If the coronavirus pandemic was not raging around the world, Stephanie Roble would be in Tokyo, living out her lifelong dream of representing the United States in the Olympics.
But COVID-19 pushed the Olympics to the summer of 2021, assuming the pandemic is then under control.
Roble, a former Old Dominion University sailing standout, said she and teammate Maggie Shea were relieved when they heard the Olympics had been delayed.
"We want to be able to sail when spectators can be there, when the athletes are really well trained and at their best," Roble said. "We want the atmosphere to be healthy and safe for everyone."
Roble isn't a household name, but is one of ODU's most decorated athletes. She hails from East Troy, Wis., a village just southwest of Milwaukee bordering Lake Beulah. Her parents joined the Lake Beulah Yacht Club and enrolled their daughter in sailing lessons when she was 5. She hardly remembers a time when she wasn't sailing.
The club is a modest facility where most of the upkeep and maintenance is done by volunteers. It's short on luxuries but has outstanding facilities is focused on sailing, not entertaining.
"Traditionally, yacht clubs put money into hiring a staff to care for the club or serve the food," Roble said. "But we have Wednesday night cookouts. We have committees for cleanup in the fall. It's full of people who really believe in the mission of sailing and the community."
By the time she was a teenager, Roble knew she would sail in college. She began researching schools early in high school.
ODU's sailing program is among the nation's elite. The Monarchs have won 14 national championships, including seven under current coach Mitch Brindley, and have produced 10 Olympians, including Roble. ODU's sailing center, located on the Elizabeth River on the west side of campus, is among the nation's best.
Roble had several in-state schools to choose from, but after researching ODU and Brindley she scheduled a visit to Norfolk, nearly 1,000 miles from home.
"I really liked Mitch, his personality and the way he coaches," she said. "And the sailing venue is just fantastic. Going to school with a great coach would help set me up for Olympic sailing. That was a no-brainer for me."
Sailing is one of the oldest collegiate sports. It began informally in the 1890s and more than 230 schools sail under the auspices of the Inter-Collegiate Sailing Association. Brindley is president of the ICSA.
While sailing is just as competitive and involves just as much work as many sports, it is not sanctioned by the NCAA, meaning there are no scholarships. Sailors and/or their parents pay all tuition and fees.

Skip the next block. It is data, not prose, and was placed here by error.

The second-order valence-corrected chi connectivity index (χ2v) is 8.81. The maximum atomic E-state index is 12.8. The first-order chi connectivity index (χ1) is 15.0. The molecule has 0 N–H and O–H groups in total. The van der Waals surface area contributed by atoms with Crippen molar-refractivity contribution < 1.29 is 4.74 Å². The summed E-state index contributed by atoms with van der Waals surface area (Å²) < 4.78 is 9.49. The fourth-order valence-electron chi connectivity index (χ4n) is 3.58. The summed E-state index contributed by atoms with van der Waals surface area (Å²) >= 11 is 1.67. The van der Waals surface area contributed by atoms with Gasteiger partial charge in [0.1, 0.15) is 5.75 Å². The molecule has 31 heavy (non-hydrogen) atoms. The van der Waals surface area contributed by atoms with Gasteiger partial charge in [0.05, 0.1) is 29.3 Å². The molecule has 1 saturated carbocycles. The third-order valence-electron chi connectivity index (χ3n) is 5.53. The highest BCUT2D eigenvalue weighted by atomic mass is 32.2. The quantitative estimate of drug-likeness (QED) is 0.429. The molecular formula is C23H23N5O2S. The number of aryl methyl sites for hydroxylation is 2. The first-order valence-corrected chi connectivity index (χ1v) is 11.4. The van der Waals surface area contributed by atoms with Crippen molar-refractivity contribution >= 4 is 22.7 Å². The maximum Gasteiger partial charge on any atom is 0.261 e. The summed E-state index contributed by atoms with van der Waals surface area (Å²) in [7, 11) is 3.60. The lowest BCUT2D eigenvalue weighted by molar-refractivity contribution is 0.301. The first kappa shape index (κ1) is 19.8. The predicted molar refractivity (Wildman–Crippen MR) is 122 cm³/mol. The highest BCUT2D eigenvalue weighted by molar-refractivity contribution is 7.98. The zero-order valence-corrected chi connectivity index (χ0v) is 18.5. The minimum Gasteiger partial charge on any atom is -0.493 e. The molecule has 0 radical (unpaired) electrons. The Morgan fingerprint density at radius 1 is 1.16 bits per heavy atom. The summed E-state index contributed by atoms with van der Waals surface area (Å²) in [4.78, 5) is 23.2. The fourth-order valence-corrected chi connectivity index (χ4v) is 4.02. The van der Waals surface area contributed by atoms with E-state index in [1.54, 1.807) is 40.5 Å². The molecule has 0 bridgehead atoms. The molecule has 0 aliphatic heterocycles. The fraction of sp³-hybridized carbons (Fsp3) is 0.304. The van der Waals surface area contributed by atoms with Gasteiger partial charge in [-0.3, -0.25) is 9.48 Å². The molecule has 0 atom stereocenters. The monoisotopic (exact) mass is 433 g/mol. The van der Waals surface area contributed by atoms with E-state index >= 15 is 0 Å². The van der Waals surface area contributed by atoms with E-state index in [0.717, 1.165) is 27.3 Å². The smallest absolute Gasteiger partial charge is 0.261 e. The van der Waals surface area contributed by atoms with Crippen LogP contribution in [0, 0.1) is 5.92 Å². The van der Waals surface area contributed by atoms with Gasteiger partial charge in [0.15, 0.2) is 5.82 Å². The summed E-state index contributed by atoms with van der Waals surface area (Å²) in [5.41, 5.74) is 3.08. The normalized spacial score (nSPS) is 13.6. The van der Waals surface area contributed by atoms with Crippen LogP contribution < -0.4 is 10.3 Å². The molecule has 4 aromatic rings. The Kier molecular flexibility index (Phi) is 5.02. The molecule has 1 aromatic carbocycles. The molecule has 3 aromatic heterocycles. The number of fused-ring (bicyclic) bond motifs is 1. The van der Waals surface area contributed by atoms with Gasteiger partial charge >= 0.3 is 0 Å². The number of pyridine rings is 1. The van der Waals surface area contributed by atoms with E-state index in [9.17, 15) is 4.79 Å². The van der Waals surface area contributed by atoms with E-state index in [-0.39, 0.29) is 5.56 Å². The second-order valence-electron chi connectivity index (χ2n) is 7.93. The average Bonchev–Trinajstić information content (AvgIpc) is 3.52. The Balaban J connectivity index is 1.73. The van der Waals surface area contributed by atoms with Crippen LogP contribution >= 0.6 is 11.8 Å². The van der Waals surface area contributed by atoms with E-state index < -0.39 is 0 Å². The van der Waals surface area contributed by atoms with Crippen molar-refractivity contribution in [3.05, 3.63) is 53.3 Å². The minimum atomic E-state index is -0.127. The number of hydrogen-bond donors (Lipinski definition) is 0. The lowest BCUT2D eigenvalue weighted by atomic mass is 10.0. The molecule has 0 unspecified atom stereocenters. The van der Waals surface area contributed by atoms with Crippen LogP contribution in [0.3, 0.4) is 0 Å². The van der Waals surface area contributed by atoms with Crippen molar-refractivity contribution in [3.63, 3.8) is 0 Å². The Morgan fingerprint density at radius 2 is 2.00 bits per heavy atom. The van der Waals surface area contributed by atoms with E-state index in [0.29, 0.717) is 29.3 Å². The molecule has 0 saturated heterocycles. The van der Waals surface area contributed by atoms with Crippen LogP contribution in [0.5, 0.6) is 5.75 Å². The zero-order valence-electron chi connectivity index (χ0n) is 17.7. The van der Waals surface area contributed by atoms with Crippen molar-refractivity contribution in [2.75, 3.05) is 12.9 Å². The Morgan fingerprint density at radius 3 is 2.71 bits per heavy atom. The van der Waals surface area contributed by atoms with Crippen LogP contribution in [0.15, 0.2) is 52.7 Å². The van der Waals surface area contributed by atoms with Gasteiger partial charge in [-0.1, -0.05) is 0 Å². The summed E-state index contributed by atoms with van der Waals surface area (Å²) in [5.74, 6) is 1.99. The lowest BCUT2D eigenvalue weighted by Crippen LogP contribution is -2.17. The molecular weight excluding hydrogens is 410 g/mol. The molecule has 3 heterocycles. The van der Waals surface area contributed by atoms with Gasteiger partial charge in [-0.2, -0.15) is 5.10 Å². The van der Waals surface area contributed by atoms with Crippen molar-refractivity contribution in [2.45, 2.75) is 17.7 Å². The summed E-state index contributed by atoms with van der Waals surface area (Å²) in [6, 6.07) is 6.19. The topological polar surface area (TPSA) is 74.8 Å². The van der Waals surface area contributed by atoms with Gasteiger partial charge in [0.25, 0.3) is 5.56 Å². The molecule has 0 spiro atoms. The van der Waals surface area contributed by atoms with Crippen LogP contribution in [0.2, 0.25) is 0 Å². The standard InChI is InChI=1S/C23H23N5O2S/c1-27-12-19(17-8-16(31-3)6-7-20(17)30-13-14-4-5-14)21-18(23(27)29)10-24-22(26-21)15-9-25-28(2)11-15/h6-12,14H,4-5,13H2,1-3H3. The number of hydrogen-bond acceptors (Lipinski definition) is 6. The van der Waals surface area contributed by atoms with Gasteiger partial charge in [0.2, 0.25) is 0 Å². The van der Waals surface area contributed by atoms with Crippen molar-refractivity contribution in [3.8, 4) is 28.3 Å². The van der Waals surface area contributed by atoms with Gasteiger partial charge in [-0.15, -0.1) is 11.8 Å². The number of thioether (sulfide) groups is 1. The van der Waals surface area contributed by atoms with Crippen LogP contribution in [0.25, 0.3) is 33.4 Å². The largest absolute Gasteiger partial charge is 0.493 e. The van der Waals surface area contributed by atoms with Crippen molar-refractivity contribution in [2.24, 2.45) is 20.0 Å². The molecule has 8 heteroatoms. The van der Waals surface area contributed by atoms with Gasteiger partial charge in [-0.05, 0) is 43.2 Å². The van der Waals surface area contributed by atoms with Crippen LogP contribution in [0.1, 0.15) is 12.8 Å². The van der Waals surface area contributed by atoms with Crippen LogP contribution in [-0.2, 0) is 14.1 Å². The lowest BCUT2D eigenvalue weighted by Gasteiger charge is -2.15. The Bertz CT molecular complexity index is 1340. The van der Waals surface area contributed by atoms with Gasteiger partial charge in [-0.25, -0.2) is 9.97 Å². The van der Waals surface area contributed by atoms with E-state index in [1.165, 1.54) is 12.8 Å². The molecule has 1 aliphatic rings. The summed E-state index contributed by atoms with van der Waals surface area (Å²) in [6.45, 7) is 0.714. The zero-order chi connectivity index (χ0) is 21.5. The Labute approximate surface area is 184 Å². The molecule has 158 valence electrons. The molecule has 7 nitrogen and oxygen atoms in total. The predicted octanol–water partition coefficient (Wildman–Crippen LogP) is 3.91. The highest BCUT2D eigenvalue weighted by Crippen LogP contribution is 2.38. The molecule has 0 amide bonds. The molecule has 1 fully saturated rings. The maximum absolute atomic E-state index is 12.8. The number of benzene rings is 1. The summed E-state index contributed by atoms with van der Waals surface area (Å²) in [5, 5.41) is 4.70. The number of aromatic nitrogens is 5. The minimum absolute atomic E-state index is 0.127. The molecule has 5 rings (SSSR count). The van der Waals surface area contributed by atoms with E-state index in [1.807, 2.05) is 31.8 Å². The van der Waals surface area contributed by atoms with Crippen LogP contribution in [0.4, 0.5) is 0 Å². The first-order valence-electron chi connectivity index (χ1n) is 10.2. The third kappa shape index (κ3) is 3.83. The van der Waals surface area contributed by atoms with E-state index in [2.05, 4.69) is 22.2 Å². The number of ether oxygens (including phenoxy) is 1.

Going out of state meant her parents had to dig deeper into their wallets, and Dale and Nancy Roble were happy to do so.
"I'm so grateful that my parents supported me," Roble said. "They've always supported me as I chased my sailing dreams. They knew ODU was the best place for me to be."
Roble had a great career at ODU. She was ODU's MVP as a sophomore, a two-time All-American and team captain as a senior.
After she graduated in 2011, she sailed successfully as a professional for five years, winning a world championship, five national championships and dozens of medals at other events.
In 2014, she was named the U.S. Sailing Rolex Yachtswoman of Year, the highest award in American sailing, and was honored at a banquet at the New York Yacht Club. The Yachtsman of the Year? Terry Hutchinson, also an ODU graduate.
In 2016, Shea approached by her about becoming teammates and chasing their Olympic goals together.
They race in a 49erFX, a sailing craft about 16 feet long that travels at a high rate of speed.
The biggest race of their careers came in February at the 2020 World Championships in Australia, the second of two qualifying events for the Tokyo Olympics.
It was a weeklong regatta that came down to the final event. They were tied with Americans Paris Henken, an Olympic veteran, and Anna Tunnicliffe Tobias, a member of the ODU Sports Hall of Fame and a 2008 Olympic gold medalist who has won four Rolex Yachtswomen of the Year awards.
With strong gusts blowing in several directions, the weather gave Tobias and Henken an advantage because they had a heavier boat.
Roble and Shea fell behind early, but approaching the second and final marker, they made a daring turn that put them in the lead.
At race's end, they knew they finished ahead of Tobias and Henken, but did not know whether they had won by enough points to secure the Olympic bid.
Their coaches were crying, and Roble and Shea weren't sure whether that was good or bad. When they were told they'd won a bronze medal and an Olympic bid, they shed tears, too.
Roble credits much of her success to ODU and Brindley.
"Being a collegiate athlete prepared me for this career," she said. "You really have to balance everything, including your class load, and we race nearly all year. We traveled every weekend. Managing my classes and sailing was hard, but it taught me structure and that's helped me ever since."
Asked what the Olympics meant to her, she paused before answering.
"Going to represent my country in the Olympics has been a lifelong dream for me," she said. "But we're not going to Tokyo just to be Olympians. We're going there to bring back a medal."